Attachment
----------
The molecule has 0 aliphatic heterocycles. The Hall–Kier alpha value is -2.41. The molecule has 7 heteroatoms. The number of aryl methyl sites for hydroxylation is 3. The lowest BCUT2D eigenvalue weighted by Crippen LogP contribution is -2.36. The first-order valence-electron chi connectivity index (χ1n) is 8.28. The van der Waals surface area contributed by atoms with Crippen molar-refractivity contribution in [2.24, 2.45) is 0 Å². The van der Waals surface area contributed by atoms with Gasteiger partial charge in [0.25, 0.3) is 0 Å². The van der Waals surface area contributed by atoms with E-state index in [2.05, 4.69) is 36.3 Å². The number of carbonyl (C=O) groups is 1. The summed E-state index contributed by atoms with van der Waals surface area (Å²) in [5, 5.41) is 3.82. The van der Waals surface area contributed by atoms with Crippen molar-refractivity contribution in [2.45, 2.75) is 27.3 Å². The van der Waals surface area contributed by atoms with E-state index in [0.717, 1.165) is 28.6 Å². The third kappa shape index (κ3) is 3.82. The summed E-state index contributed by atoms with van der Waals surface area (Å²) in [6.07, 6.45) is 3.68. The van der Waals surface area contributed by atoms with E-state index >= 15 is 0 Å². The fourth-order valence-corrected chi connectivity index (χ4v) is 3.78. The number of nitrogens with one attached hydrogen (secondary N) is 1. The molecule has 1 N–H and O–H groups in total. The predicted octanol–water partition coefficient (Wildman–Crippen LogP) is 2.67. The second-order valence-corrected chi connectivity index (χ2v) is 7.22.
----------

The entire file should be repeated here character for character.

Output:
The molecule has 0 aliphatic heterocycles. The Hall–Kier alpha value is -2.41. The molecule has 7 heteroatoms. The number of aryl methyl sites for hydroxylation is 3. The lowest BCUT2D eigenvalue weighted by Crippen LogP contribution is -2.36. The first-order valence-electron chi connectivity index (χ1n) is 8.28. The van der Waals surface area contributed by atoms with Crippen molar-refractivity contribution in [2.24, 2.45) is 0 Å². The van der Waals surface area contributed by atoms with Gasteiger partial charge in [0.25, 0.3) is 0 Å². The van der Waals surface area contributed by atoms with E-state index in [2.05, 4.69) is 36.3 Å². The number of carbonyl (C=O) groups is 1. The summed E-state index contributed by atoms with van der Waals surface area (Å²) in [5, 5.41) is 3.82. The van der Waals surface area contributed by atoms with Crippen molar-refractivity contribution in [2.45, 2.75) is 27.3 Å². The van der Waals surface area contributed by atoms with E-state index in [0.717, 1.165) is 28.6 Å². The third kappa shape index (κ3) is 3.82. The summed E-state index contributed by atoms with van der Waals surface area (Å²) in [6.07, 6.45) is 3.68. The van der Waals surface area contributed by atoms with E-state index >= 15 is 0 Å². The fourth-order valence-corrected chi connectivity index (χ4v) is 3.78. The number of nitrogens with one attached hydrogen (secondary N) is 1. The molecule has 1 N–H and O–H groups in total. The predicted octanol–water partition coefficient (Wildman–Crippen LogP) is 2.67. The second-order valence-corrected chi connectivity index (χ2v) is 7.22.